ABOVE PHOTO: The Democratic Gubernatorial candidates on spotlight during WURD’s political forum last week, Rob McCord, Katie McGinty, Allyson Schwartz and Tom Wolf. (Photos by Bill Z. Foster)
In a final attempt to get their message out to as many voters as possible before Election Day, the four remaining Democratic Gubernatorial candidates spent a day in West Philadelphia pointing out their differences.
By Denise Clay
You couldn’t blame the four Democrats vying for the right to take on Republican Gov. Tom Corbett in the fall if they were really tired of West Philadelphia by the end of the day on Monday.
The Final Four—Katie McGinty, Rep. Allyson Schwartz, State Treasurer Rob McCord and current frontrunner Tom Wolf—spent their entire day in West Philadelphia, participating in the last two candidate’s gatherings scheduled before the Pennsylvania Primary on May 20.
With Wolf maintaining a double-digit lead over the field despite ads from McCord and Schwartz questioning his ability to lead, Monday’s events represented the last chance anyone would have to bring down the front runner.
And while McGinty stuck to the issues, McCord and Schwartz took their shots.
First up, the candidates met at a forum held at the First District Plaza building. Sponsored by 900-AM WURD, the Philadelphia Association of Black Journalists, the Community of Leaders and the Philadelphia Tribune, this forum was set up to talk about issues impacting the African American community.
While the candidates all felt that education was the key to getting things in the community on track, their answers included other things.
“I think that economic security is the most important issue,” McCord said. “We must focus on education. It’s morally mandated and it’s also smart. Early childhood education is important and the biggest yield of investment is in poor communities. In poor communities, kids go to Kindergarten with a 30 million-word deficit. Deficits like this lead to a path that ends with kids dropping out.”
But a good education isn’t possible without restoring the funding that Harrisburg has taken away, McGinty said. The cuts have caused the Commonwealth’s educational system to stratify, she said.
When the money is restored to education, fixing that will be easier, McGinty said.
“What we see in the Commonwealth is re-segregation,” she said. “There’s a concentration of racism and poverty that can’t be tolerated. The $1 billion that [Gov. Tom] Corbett took from education has to be put back. The cuts have had a magnified impact on Philadelphia and the chances of getting a good education in a crowded classroom are slim to none. We need a dedicated funding source.”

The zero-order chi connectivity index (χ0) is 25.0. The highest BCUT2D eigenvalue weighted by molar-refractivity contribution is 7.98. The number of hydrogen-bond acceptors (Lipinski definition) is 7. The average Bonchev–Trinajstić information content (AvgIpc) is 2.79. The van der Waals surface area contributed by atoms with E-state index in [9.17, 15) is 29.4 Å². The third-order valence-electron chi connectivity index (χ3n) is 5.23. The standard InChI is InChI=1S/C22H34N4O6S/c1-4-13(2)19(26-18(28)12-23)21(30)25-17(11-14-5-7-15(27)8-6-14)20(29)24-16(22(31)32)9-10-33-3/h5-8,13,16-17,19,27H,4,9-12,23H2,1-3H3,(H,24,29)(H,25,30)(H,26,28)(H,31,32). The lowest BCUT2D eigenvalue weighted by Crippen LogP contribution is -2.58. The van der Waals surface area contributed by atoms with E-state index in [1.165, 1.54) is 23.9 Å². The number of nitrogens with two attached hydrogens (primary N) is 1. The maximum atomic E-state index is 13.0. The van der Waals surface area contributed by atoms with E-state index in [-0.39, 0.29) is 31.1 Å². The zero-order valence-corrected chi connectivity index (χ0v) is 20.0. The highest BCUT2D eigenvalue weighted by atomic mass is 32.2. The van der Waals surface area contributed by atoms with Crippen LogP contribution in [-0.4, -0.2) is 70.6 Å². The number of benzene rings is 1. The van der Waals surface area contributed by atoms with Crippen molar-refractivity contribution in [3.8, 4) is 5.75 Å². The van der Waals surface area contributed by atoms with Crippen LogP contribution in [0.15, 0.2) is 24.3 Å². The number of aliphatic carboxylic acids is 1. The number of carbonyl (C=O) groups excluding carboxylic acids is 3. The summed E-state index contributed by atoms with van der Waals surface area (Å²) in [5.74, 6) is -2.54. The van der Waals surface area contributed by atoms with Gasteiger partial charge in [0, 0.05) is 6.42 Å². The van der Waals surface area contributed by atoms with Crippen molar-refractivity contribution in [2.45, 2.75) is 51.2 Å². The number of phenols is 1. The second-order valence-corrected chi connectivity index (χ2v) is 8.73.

Wolf, who has been answering charges of insensitivity to racism due to his association with former Mayor of York Charles Robertson, said we can’t fix the problems within the African American community until we admit they exist and that racism plays a part in some of them.
“We need to acknowledge that we have a problem,” he said. “It’s bad for Pennsylvania that Black unemployment is higher than that of Whites. We need to acknowledge that Black incarceration rates are higher. We need to open our society so that everyone knows that they have a chance. We have to make the Commonwealth a place for everyone.”
Schwartz put the Commonwealth on notice.
“We need to get serious,” she said. “Poor kids need more help, not less. We must have a sustained commitment.
While all of the candidates promised to get that extra education funding to struggling school districts like Philadelphia’s, the bottom line is that while the governor’s office could change, the Pennsylvania legislature, dominated by Republicans who never met a tax increase they didn’t want to kill, probably won’t.
So how do you get them to agree? The candidates opted for optimism.
“You do it by not squandering the political will that we have right now,” McGinty said. “You get parents to act as citizen ambassadors. You harness that force.”
“I have a record of getting funding for education,” Schwartz said. “I can work with Harrisburg.”
“I can tell people why education funding is important and that we fund it because we care,” Wolf said. “The City of York is suffering the same types of problems.”
McCord waxed poetically.
“Vision without execution is hallucination,” he said. “I have worked across the aisle. I’m willing to fight for what I believe in. It’s more about compelling than selling. I’ll get it done.”
According to the polls, about 39 percent of all Democratic voters around the Commonwealth are still undecided on a candidate, many of them young voters.
For them, the perception of being able to keep your promises is what’s going to be important. The ability to deliver is what people are looking for, said Patrick Edouard of Olney.
“I’m at a point where I’m not partial to any political party,” he said. “It all comes back to them doing what they say they’ll be able to do.”
Another Candidates debate was held later that evening at Drexel University.